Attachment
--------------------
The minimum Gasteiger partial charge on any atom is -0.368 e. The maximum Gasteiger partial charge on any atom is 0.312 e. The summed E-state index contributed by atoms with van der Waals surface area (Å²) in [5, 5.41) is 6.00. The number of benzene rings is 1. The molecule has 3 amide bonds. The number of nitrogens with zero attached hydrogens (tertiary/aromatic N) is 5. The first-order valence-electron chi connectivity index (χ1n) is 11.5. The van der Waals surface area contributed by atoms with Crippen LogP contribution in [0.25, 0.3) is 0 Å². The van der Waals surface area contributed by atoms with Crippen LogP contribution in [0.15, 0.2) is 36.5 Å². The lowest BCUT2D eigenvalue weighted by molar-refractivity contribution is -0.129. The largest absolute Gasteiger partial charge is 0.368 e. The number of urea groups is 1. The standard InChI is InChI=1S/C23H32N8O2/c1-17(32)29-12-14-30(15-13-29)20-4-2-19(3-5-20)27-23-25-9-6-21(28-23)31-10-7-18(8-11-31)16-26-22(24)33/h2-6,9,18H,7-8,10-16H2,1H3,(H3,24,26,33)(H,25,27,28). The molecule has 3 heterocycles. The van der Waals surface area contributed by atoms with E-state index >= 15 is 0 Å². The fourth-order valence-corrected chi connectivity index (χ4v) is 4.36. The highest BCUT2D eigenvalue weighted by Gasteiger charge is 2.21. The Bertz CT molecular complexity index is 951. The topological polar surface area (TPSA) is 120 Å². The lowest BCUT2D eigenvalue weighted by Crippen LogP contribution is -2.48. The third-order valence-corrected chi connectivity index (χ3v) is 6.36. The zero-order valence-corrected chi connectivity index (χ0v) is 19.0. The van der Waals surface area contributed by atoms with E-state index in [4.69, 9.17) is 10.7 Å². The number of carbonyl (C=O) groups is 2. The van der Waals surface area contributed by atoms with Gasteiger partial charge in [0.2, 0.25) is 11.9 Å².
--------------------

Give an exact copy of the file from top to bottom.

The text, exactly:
The minimum Gasteiger partial charge on any atom is -0.368 e. The maximum Gasteiger partial charge on any atom is 0.312 e. The summed E-state index contributed by atoms with van der Waals surface area (Å²) in [5, 5.41) is 6.00. The number of benzene rings is 1. The molecule has 3 amide bonds. The number of nitrogens with zero attached hydrogens (tertiary/aromatic N) is 5. The first-order valence-electron chi connectivity index (χ1n) is 11.5. The van der Waals surface area contributed by atoms with Crippen LogP contribution in [0.25, 0.3) is 0 Å². The van der Waals surface area contributed by atoms with Crippen LogP contribution in [0.15, 0.2) is 36.5 Å². The lowest BCUT2D eigenvalue weighted by molar-refractivity contribution is -0.129. The largest absolute Gasteiger partial charge is 0.368 e. The number of urea groups is 1. The standard InChI is InChI=1S/C23H32N8O2/c1-17(32)29-12-14-30(15-13-29)20-4-2-19(3-5-20)27-23-25-9-6-21(28-23)31-10-7-18(8-11-31)16-26-22(24)33/h2-6,9,18H,7-8,10-16H2,1H3,(H3,24,26,33)(H,25,27,28). The molecule has 3 heterocycles. The van der Waals surface area contributed by atoms with E-state index >= 15 is 0 Å². The fourth-order valence-corrected chi connectivity index (χ4v) is 4.36. The highest BCUT2D eigenvalue weighted by Gasteiger charge is 2.21. The Bertz CT molecular complexity index is 951. The topological polar surface area (TPSA) is 120 Å². The lowest BCUT2D eigenvalue weighted by Crippen LogP contribution is -2.48. The third-order valence-corrected chi connectivity index (χ3v) is 6.36. The zero-order valence-corrected chi connectivity index (χ0v) is 19.0. The van der Waals surface area contributed by atoms with E-state index in [4.69, 9.17) is 10.7 Å². The number of carbonyl (C=O) groups is 2. The van der Waals surface area contributed by atoms with Gasteiger partial charge in [0.2, 0.25) is 11.9 Å².